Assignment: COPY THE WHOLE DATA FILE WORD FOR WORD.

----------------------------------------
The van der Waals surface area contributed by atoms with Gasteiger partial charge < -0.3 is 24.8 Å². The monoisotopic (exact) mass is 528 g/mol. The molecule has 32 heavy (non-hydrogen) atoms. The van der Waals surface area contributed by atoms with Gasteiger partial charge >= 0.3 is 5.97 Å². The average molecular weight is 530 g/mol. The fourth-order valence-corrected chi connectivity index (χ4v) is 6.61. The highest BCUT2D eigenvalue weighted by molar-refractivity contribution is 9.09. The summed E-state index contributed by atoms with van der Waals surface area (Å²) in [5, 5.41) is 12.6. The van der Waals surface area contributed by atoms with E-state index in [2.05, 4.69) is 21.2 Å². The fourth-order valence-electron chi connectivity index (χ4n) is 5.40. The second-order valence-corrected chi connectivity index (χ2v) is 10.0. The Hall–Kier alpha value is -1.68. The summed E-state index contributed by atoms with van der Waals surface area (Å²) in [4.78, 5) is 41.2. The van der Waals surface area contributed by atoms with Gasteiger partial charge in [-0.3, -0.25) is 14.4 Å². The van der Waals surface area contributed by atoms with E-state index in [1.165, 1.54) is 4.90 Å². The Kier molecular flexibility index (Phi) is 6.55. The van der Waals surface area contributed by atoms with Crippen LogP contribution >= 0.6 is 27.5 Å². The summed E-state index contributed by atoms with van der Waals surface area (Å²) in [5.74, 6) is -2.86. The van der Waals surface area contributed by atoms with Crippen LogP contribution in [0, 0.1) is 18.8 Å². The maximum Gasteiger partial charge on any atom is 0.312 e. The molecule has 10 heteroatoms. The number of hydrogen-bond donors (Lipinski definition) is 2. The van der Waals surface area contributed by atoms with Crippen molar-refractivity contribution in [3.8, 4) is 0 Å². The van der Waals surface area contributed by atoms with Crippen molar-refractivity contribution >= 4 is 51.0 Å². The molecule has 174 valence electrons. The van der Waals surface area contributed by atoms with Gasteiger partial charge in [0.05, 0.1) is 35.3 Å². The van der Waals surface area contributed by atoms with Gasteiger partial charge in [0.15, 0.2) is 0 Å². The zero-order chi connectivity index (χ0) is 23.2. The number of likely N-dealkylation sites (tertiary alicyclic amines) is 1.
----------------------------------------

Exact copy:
The van der Waals surface area contributed by atoms with Gasteiger partial charge < -0.3 is 24.8 Å². The monoisotopic (exact) mass is 528 g/mol. The molecule has 32 heavy (non-hydrogen) atoms. The van der Waals surface area contributed by atoms with Gasteiger partial charge >= 0.3 is 5.97 Å². The average molecular weight is 530 g/mol. The fourth-order valence-corrected chi connectivity index (χ4v) is 6.61. The highest BCUT2D eigenvalue weighted by molar-refractivity contribution is 9.09. The summed E-state index contributed by atoms with van der Waals surface area (Å²) in [5, 5.41) is 12.6. The van der Waals surface area contributed by atoms with E-state index in [2.05, 4.69) is 21.2 Å². The fourth-order valence-electron chi connectivity index (χ4n) is 5.40. The second-order valence-corrected chi connectivity index (χ2v) is 10.0. The Hall–Kier alpha value is -1.68. The summed E-state index contributed by atoms with van der Waals surface area (Å²) in [4.78, 5) is 41.2. The van der Waals surface area contributed by atoms with Gasteiger partial charge in [-0.3, -0.25) is 14.4 Å². The van der Waals surface area contributed by atoms with E-state index in [1.165, 1.54) is 4.90 Å². The Kier molecular flexibility index (Phi) is 6.55. The van der Waals surface area contributed by atoms with Crippen LogP contribution >= 0.6 is 27.5 Å². The summed E-state index contributed by atoms with van der Waals surface area (Å²) in [5.74, 6) is -2.86. The van der Waals surface area contributed by atoms with Crippen LogP contribution in [0, 0.1) is 18.8 Å². The maximum Gasteiger partial charge on any atom is 0.312 e. The molecule has 10 heteroatoms. The number of hydrogen-bond donors (Lipinski definition) is 2. The van der Waals surface area contributed by atoms with Crippen molar-refractivity contribution in [3.8, 4) is 0 Å². The van der Waals surface area contributed by atoms with Crippen molar-refractivity contribution >= 4 is 51.0 Å². The molecule has 174 valence electrons. The van der Waals surface area contributed by atoms with Gasteiger partial charge in [0.05, 0.1) is 35.3 Å². The van der Waals surface area contributed by atoms with Gasteiger partial charge in [0.15, 0.2) is 0 Å². The zero-order chi connectivity index (χ0) is 23.2. The number of likely N-dealkylation sites (tertiary alicyclic amines) is 1.